Any celebrity, business owner, or just a regular person can be subject to digital flash mobbing simply as a result of a 2-second picture ( see the MAGA hat kids or the Chipotle girl, for instance) where a person's reputation is destroyed, their job/business is lost, or their career is over as a result of virtue signaling and "outrage" by masses of pe[NewsMax]ople on the internet who are simply following what they believe the rest of the herd is doing.
We are in the age of digital lynchings. It doesn't matter whether the victim was truly wrong. What matters is that he/she is punished as harshly as possible.
The Social Credit System goes along with the move to a cashless society.
And then we must address the coming cashless society. Indeed, we already live in a world that is replacing cash with digital currency. In some cases, the move to become cashless is made by social engineering and predatory marketing to convenience. In others, such as India, the cashless society has been brought forward by law.
As I have written in many articles in the past, cashless programs are almost always first introduced under the guise of convenience. Then, as more and more people take the bait, the older methods of payment are seen as cumbersome and, eventually, are phased out completely. Mandates then replace what was once a personal choice.
Yet, what is so ironic about these programs is that, while the program is touted as providing so much more convenience, even when putting privacy and Cashless Society issues aside and, with the program running at its optimum, they aren't often really much more convenient.
But that doesn't stop the rollouts and it certainly doesn't stop the mandates. It's as if people believe that masses of scientists, corporations, and DARPA are putting their noses to the grindstone for their convenience and not some other purpose. Do we really believe that those organizations have, as their top priority, our health, freedom, convenience, or happiness? Do we really believe this or do we just not think about it at all?
Regardless, with the disappearance of cash also goes the ability to live outside the mandates of the State which has always been the goal of moving toward a cashless system. The United States is rapidly approaching the phase out of cash as a means of exchange. Don't believe it? Just go to your local convenience store with a $100 dollar bill.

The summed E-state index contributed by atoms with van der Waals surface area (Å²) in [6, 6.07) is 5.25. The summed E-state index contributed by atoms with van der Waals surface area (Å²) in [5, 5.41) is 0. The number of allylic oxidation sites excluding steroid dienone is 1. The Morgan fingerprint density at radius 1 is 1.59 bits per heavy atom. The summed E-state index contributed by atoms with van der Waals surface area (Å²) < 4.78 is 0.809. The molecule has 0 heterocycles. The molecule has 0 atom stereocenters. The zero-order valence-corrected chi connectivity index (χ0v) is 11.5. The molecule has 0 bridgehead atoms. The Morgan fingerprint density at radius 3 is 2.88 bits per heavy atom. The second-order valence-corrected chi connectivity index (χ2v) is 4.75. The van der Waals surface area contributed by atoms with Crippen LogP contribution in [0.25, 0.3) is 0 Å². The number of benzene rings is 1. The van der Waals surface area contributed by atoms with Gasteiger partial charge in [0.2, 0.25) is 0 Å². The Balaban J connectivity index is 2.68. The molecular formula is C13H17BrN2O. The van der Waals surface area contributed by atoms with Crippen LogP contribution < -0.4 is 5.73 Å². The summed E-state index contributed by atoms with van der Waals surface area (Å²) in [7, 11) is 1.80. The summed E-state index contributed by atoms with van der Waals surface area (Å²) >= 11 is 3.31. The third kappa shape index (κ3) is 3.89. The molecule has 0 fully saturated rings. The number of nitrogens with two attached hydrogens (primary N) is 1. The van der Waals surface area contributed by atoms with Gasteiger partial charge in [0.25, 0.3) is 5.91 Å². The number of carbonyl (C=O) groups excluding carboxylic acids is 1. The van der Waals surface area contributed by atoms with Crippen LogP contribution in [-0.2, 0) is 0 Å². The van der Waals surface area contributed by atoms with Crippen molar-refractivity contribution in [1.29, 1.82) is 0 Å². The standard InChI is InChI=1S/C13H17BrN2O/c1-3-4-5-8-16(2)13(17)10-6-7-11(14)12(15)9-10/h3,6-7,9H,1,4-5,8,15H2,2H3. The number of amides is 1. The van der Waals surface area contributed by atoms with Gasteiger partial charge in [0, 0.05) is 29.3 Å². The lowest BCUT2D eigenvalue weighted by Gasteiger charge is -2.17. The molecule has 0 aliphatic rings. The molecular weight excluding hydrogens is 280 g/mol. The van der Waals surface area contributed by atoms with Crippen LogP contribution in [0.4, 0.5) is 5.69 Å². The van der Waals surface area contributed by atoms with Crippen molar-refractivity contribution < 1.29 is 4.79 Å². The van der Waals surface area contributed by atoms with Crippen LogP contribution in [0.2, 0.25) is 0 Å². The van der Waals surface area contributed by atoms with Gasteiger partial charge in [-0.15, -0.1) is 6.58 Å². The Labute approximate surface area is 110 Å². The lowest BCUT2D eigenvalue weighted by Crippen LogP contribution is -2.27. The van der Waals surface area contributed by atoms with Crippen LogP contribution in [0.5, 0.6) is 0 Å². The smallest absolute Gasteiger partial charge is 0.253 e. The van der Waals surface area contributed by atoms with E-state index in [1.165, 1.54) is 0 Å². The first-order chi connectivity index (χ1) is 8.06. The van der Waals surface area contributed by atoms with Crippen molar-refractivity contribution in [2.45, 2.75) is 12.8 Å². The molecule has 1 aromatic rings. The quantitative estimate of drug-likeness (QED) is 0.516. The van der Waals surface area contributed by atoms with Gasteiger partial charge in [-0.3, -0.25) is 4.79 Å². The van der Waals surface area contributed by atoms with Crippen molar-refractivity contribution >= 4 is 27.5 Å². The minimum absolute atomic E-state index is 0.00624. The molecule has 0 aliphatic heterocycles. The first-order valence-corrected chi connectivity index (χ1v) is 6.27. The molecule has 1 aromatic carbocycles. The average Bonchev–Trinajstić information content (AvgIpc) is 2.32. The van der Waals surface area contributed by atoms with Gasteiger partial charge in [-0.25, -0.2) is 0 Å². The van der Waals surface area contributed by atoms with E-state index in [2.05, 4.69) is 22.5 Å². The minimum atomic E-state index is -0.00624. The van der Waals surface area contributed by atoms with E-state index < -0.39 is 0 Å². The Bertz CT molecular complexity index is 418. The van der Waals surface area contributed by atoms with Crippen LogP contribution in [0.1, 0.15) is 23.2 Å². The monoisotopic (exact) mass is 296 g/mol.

Enter the Universal Basic Income scheme.
Then there's Universal Basic Income. The UBI has been tossed around as a legitimate solution to poverty and violation of workers' rights for some time. It's an old idea and even establishment philosophers/activists like Bertrand Russell espoused it in the early 20th Century.
But while economists debate the idea's success in regards to those two issues, no one seems to notice how the UBI, taken in concert with cashless society and social media addiction, will coalesce to produce just the world mentioned at the beginning of this article.
Without getting into the details of why a UBI is a bad idea in terms of society and economics, it is still useful to point out that the building blocks of the technological control grid are already in place and, with a UBI, those building blocks form a rather solid foundation.
Here's how the Social Credit System is already being used in America.
With the ubiquitous presence of social media and the current culture of social media outrage, the social credit scheme is already in place. The State only needs to implement a coherent strategy that is no doubt itself already in place and merely waiting to be rolled out. Already, employers are able to check prospective employees' credit scores on a condition of hiring and many now require social media passwords for the same reason. The SCS is right around the corner.
Pair the SCS with the UBI, however, and you can easily see how the SCS can be the litmus test for whether or not you receive your "benefits." This means that, in the very near future, we will see someone who dares say something politically incorrect or makes a bad financial decision, literally frozen out of society.
If the government (or some private corporation) is in charge of doling out your "benefits" and the government/corporation is in charge of rating your social credit, what do we think is going to happen to violators?
Already, governments are cutting social safety net payments to individuals who do not meet what those governments deem to be "acceptable" healthcare decisions. Similar schemes are in place where recipients are drug tested as part of the requirement for receiving "benefits."
This is how society progresses into totalitarianism, by the way.
Now a younger generation is being used for the same purposes, manipulated by social engineers and reinforced by the generation before them, of bringing in the technological control grid, one giant leap at a time.
Of course, many people who read dire predictions such as these may be tempted to laugh at the idea that such a system could be implemented in the United States, one thing is for sure - the Chinese aren't laughing. And we shouldn't be either.